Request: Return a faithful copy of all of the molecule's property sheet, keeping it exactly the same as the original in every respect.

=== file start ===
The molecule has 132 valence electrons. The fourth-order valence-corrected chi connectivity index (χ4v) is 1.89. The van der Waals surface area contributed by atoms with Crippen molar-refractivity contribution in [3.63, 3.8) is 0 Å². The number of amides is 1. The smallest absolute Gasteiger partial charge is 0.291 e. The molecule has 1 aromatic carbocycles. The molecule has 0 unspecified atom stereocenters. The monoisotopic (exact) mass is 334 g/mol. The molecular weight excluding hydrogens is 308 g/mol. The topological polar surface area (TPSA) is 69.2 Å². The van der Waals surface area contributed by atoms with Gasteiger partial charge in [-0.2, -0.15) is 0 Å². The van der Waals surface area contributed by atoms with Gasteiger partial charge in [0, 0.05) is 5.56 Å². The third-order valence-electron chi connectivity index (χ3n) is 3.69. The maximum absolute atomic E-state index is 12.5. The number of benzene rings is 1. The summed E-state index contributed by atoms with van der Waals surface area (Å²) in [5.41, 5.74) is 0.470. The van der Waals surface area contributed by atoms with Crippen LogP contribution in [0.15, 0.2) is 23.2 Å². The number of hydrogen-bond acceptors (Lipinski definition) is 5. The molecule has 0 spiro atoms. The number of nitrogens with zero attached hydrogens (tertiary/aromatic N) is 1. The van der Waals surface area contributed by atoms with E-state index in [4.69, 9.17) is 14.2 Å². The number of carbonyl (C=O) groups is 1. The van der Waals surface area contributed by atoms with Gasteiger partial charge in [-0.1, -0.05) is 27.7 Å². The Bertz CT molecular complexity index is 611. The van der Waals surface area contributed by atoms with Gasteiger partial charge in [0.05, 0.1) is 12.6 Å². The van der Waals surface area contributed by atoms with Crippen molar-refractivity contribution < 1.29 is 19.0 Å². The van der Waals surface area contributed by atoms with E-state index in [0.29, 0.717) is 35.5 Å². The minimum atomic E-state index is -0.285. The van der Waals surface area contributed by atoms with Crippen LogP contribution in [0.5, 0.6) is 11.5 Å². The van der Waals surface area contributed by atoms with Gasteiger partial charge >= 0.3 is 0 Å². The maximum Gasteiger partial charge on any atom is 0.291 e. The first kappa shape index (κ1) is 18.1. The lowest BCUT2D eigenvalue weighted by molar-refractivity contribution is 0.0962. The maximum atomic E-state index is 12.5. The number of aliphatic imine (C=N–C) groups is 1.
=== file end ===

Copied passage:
The molecule has 132 valence electrons. The fourth-order valence-corrected chi connectivity index (χ4v) is 1.89. The van der Waals surface area contributed by atoms with Crippen molar-refractivity contribution in [3.63, 3.8) is 0 Å². The number of amides is 1. The smallest absolute Gasteiger partial charge is 0.291 e. The molecule has 1 aromatic carbocycles. The molecule has 0 unspecified atom stereocenters. The monoisotopic (exact) mass is 334 g/mol. The molecular weight excluding hydrogens is 308 g/mol. The topological polar surface area (TPSA) is 69.2 Å². The van der Waals surface area contributed by atoms with Gasteiger partial charge in [-0.2, -0.15) is 0 Å². The van der Waals surface area contributed by atoms with Gasteiger partial charge in [0, 0.05) is 5.56 Å². The third-order valence-electron chi connectivity index (χ3n) is 3.69. The maximum absolute atomic E-state index is 12.5. The number of benzene rings is 1. The summed E-state index contributed by atoms with van der Waals surface area (Å²) in [5.41, 5.74) is 0.470. The van der Waals surface area contributed by atoms with Crippen LogP contribution in [0.15, 0.2) is 23.2 Å². The number of hydrogen-bond acceptors (Lipinski definition) is 5. The molecule has 0 spiro atoms. The number of nitrogens with zero attached hydrogens (tertiary/aromatic N) is 1. The van der Waals surface area contributed by atoms with E-state index in [4.69, 9.17) is 14.2 Å². The number of carbonyl (C=O) groups is 1. The van der Waals surface area contributed by atoms with Gasteiger partial charge in [-0.1, -0.05) is 27.7 Å². The Bertz CT molecular complexity index is 611. The van der Waals surface area contributed by atoms with Gasteiger partial charge in [0.05, 0.1) is 12.6 Å². The van der Waals surface area contributed by atoms with Crippen molar-refractivity contribution < 1.29 is 19.0 Å². The van der Waals surface area contributed by atoms with E-state index in [0.29, 0.717) is 35.5 Å². The minimum atomic E-state index is -0.285. The van der Waals surface area contributed by atoms with Crippen LogP contribution in [0.5, 0.6) is 11.5 Å². The van der Waals surface area contributed by atoms with Gasteiger partial charge >= 0.3 is 0 Å². The maximum Gasteiger partial charge on any atom is 0.291 e. The first kappa shape index (κ1) is 18.1. The lowest BCUT2D eigenvalue weighted by molar-refractivity contribution is 0.0962. The maximum atomic E-state index is 12.5. The number of aliphatic imine (C=N–C) groups is 1.